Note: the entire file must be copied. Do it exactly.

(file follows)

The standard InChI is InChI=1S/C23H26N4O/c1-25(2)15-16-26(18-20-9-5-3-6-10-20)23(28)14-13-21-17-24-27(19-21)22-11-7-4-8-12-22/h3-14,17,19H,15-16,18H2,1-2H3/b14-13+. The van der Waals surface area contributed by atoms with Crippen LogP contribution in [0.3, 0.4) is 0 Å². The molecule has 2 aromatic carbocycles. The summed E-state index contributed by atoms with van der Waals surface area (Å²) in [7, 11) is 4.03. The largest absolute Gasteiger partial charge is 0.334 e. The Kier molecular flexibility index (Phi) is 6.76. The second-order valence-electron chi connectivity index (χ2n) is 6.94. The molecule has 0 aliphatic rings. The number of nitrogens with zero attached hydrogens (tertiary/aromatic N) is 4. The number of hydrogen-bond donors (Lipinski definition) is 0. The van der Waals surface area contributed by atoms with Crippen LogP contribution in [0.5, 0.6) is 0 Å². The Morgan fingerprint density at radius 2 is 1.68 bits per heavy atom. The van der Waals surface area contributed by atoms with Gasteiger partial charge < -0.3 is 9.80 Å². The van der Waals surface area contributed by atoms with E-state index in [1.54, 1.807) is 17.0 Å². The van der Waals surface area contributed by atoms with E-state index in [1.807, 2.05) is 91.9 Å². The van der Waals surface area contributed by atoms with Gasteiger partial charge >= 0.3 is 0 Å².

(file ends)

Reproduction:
The standard InChI is InChI=1S/C23H26N4O/c1-25(2)15-16-26(18-20-9-5-3-6-10-20)23(28)14-13-21-17-24-27(19-21)22-11-7-4-8-12-22/h3-14,17,19H,15-16,18H2,1-2H3/b14-13+. The van der Waals surface area contributed by atoms with Crippen LogP contribution in [0.3, 0.4) is 0 Å². The molecule has 2 aromatic carbocycles. The summed E-state index contributed by atoms with van der Waals surface area (Å²) in [7, 11) is 4.03. The largest absolute Gasteiger partial charge is 0.334 e. The Kier molecular flexibility index (Phi) is 6.76. The second-order valence-electron chi connectivity index (χ2n) is 6.94. The molecule has 0 aliphatic rings. The number of nitrogens with zero attached hydrogens (tertiary/aromatic N) is 4. The number of hydrogen-bond donors (Lipinski definition) is 0. The van der Waals surface area contributed by atoms with Crippen LogP contribution in [0.5, 0.6) is 0 Å². The Morgan fingerprint density at radius 2 is 1.68 bits per heavy atom. The van der Waals surface area contributed by atoms with Gasteiger partial charge < -0.3 is 9.80 Å². The van der Waals surface area contributed by atoms with E-state index in [1.54, 1.807) is 17.0 Å². The van der Waals surface area contributed by atoms with E-state index in [1.807, 2.05) is 91.9 Å². The van der Waals surface area contributed by atoms with Gasteiger partial charge >= 0.3 is 0 Å².